Saturday, December 22, 2018

Farewell to Jim Hediger's Ohio Southern

Jim Hediger’s Ohio Southern is no more.

As was reported in the December 2018 issue of Model Railroader, Jim tore down the layout after selling his house.

Jim’s layout now joins the many other layouts that have been influential to me over the years—and that are now also gone. (See Of Tibetan Sand Mandalas and Model Railroading.)

Started in 1979, the Ohio Southern was the very first double-deck layout. It was the inspiration for my own double-deck Manitoba & Minnesota Sub. Articles about it in MR helped me build my layout. 

I’ve written about Jim’s layout and operating philosophy a few times, such as when it marked its 35th anniversary.

Reading Jim’s farewell article in MR about his layout, I was struck by his matter-of-fact tone. The truth is that layouts, like their owners, don’t last forever.

Very few survive after their owners move or die.

(The only one I am aware of that outlived its owner intact is Harry Calrk’s Indian Creek Valley, which was transported in an outbuilding to a new location.)

One thing that also struck me, reading the farewell article, is that Jim didn’t appear to have ballasted his track (even after all those years). That would certainly make it easier to take apart!

I was also happy to see that, right to the end, the Ohio Southern was DC—just like the M & M Sub.!

View videos of Jim talking about the creation of the Ohio Southern here and also here.

Thursday, December 20, 2018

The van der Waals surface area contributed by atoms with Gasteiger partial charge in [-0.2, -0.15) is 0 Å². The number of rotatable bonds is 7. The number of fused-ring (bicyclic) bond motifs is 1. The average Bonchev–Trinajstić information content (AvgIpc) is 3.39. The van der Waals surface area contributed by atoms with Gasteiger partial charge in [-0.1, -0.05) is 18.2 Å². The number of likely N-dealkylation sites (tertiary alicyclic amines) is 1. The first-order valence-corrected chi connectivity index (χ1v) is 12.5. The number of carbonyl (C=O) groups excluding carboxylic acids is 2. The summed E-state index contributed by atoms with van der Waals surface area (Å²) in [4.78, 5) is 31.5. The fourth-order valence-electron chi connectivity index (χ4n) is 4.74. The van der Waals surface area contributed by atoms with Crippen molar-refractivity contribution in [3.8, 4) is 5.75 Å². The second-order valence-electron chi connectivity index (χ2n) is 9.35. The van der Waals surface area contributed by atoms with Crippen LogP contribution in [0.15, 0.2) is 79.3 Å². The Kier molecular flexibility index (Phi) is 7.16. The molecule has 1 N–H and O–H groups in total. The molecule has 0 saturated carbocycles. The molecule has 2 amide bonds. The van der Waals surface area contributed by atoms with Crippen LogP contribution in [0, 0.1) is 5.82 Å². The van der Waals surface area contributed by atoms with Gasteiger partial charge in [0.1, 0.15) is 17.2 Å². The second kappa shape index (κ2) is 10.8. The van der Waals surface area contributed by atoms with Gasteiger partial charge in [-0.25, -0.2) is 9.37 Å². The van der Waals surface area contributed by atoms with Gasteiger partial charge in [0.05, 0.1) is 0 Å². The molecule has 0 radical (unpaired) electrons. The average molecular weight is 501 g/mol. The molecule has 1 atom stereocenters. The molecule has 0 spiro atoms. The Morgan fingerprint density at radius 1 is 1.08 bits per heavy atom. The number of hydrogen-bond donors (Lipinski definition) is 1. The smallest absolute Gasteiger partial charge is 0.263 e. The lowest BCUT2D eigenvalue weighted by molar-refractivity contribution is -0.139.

New Book By Steve Boyko Celebrates a Half-Century With Trains (and Mountains!)

My friend Steve Boyko—owner of the long-running blog—has a new book out.

Called Passing a Half Century: A 50th birthday trip through Alberta and British Columbia, Steve wrote it to mark his passing the half-century mark.

With 143 pages and over 200 photos, the book takes readers on a trip through those two provinces, including visits to the Canadian Museum of Rail Travel, the Revelstoke Railway Museum and the Three Valley Gap rail museum.

I’m always impressed when someone writes and publishes a book, so I sent Steve some questions. Plus, he interviewed me back in 2015—now it was my turn to interview him!

Why did you write the book?

I originally shared the story as a series of blog posts. I thought some people might prefer to read it as a single, longer story, and I also felt I might reach a different and wider audience if I put it on Amazon. The jury is still out on that!

In a larger sense, I wrote the original blog series because I like to tell stories and share my photography.

Why Alberta and B.C.?

There were a few reasons why I chose Alberta and British Columbia. My wife and I both love the Banff- Lake Louise area and the Rockies in general. I love photographing trains in the mountains. I had never been through the Crowsnest Pass.

The most important driver, though, was to visit the Museum of Rail Travel in Cranbrook, BC. My father visited that years ago and recommended it to me. I had always intended to go, and this was my chance.

Did anything surprise or jump out at you from the visit?

The most surprising thing, to me, is how well the trip went. Except for the wildfires spoiling our chance to visit Waterton Park, everything went pretty much according to plan.

I was surprised at how much CP traffic there was between Cranbrook and Golden. I hadn’t expected much. Given how little CP traffic there is around Winnipeg, I am often surprised by the traffic that goes between Vancouver and Calgary.

What was your favourite railfan spot?